History of the Chicago River

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The Chicago River has become famous for its green color during the annual St. Patrick's Day Parade and its reversal over a century ago. Beyond these, it serves many purposes for the city, from commercial and industrial development to recreational usage.

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During Chicago's rapid industrialization, the Chicago River had to deal with the dumping of sewage and harmful chemicals on a regular basis. Before the Clean Water Act of 1972, there were no laws or mandates stopping companies from dumping harmful waste into urban waterways. As the sewage, rubbish, and chemicals flowed from the Chicago River into the lake, it posed a health risk to the city's drinking water. This threatening situation prompted the Sanitary District of Chicago, now named the Metropolitan Water Reclamation District of Greater Chicago (MWRD), to undertake a massive engineering project that reversed the direction of the river in 1900. The project was dubbed one of the greatest civil engineering achievements of the 20th century.

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The reversal carried contaminated water away from the city's drinking water source to the newly built Chicago Sanitary and Ship Canal that flows into the Illinois River, which flows into the Mississippi River and ends in the Gulf of Mexico. Since the reversal, the city and many passionate stakeholders have worked to improve the water quality of the river so that it may serve as more than just a commercial highway and open sewer.

Map of Chicago, ca 1833

Map of Chicago, ca 1833

Chicago is a city shaped by water. Expanded access, stronger infrastructure and enhanced storm water management help to protect our spectacular lake and rivers, connect us with Chicago’s heritage, create new ways to enjoy the city, and ensure that future generations will continue to benefit from Chicago’s unique access to the Great Lakes ecosystem.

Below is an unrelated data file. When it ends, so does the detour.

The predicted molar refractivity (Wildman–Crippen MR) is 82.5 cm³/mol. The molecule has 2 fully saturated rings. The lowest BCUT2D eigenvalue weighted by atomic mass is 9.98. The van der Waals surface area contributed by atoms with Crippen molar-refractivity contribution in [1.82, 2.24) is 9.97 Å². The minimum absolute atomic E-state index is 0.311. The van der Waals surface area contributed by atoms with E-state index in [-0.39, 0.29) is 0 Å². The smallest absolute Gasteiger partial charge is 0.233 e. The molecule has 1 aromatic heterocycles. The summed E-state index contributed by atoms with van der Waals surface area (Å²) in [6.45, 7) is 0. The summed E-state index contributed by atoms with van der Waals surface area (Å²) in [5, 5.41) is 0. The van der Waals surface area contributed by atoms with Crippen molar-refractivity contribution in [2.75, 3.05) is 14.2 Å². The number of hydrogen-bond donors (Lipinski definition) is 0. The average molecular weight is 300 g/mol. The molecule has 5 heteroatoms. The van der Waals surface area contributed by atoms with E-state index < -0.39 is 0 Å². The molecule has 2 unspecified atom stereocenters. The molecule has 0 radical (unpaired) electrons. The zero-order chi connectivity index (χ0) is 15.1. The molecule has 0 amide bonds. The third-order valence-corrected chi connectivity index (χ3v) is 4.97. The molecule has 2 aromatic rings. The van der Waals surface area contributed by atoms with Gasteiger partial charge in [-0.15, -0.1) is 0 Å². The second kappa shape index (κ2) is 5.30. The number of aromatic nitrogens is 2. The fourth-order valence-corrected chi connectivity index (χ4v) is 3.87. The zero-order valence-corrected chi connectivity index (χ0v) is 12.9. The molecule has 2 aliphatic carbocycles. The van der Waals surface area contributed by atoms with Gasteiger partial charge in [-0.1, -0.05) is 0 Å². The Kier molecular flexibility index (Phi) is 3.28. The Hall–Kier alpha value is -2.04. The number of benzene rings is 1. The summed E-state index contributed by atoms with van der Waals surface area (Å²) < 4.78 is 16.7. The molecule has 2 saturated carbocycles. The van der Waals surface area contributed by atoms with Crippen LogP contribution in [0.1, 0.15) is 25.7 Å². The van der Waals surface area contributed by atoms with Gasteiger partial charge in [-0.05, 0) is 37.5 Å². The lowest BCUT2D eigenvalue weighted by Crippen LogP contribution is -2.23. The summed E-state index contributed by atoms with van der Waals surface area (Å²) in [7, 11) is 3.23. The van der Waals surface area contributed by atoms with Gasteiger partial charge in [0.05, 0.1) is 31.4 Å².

— The City of Chicago (2015)
12th Street bascule bridge, Chicago, Illinois, ca. 1905

12th Street bascule bridge, Chicago, Illinois, ca. 1905

Workers in one the TARP tunnels. Source, MWRD.

Workers in one the TARP tunnels. Source, MWRD.

In 1972, the U.S. Clean Water Act was established to prevent direct discharge of pollutants into any body of water across the country, thus ensuring that the water quality would be safe for underwater ecosystems, as well as the public. The effects of the Clean Water Act in Chicago were just one step toward restoring the waterway. With the help of MWRD, the water quality of the Chicago River was further improved by the establishment of the Tunnel and Reservoir Plan (TARP). Construction of TARP commenced in 1981 to collect all combined stormwater and sewage before it overflowed into the waterways of Chicago. In 1986, the project won the award for most outstanding civil engineering project of 1986 from the American Society of Civil Engineers.

In 2012, the Chicago River was finally approved for general and recreational usage in eight segments of the river by the U.S. EPA. Among the many efforts of MWRD, in 2016 the organization also introduced Ultraviolet Irradiation Technology to further disinfect the wastewater it treated. The technology is cost efficient and cleans wastewater more effectively than previous methods. Thus, adding to the ongoing mission of creating clean and flourishing urban waterways in and around the City of Chicago.

The City of Chicago recently stated, “The goal is to reconnect Chicagoans with the river, improve both human well-being and the environment, while enhancing economic development that is sustainable for future generations.” Chicago now provides residents and visitors with a stellar Riverwalk, boat rides, kayaks, and other water activities.

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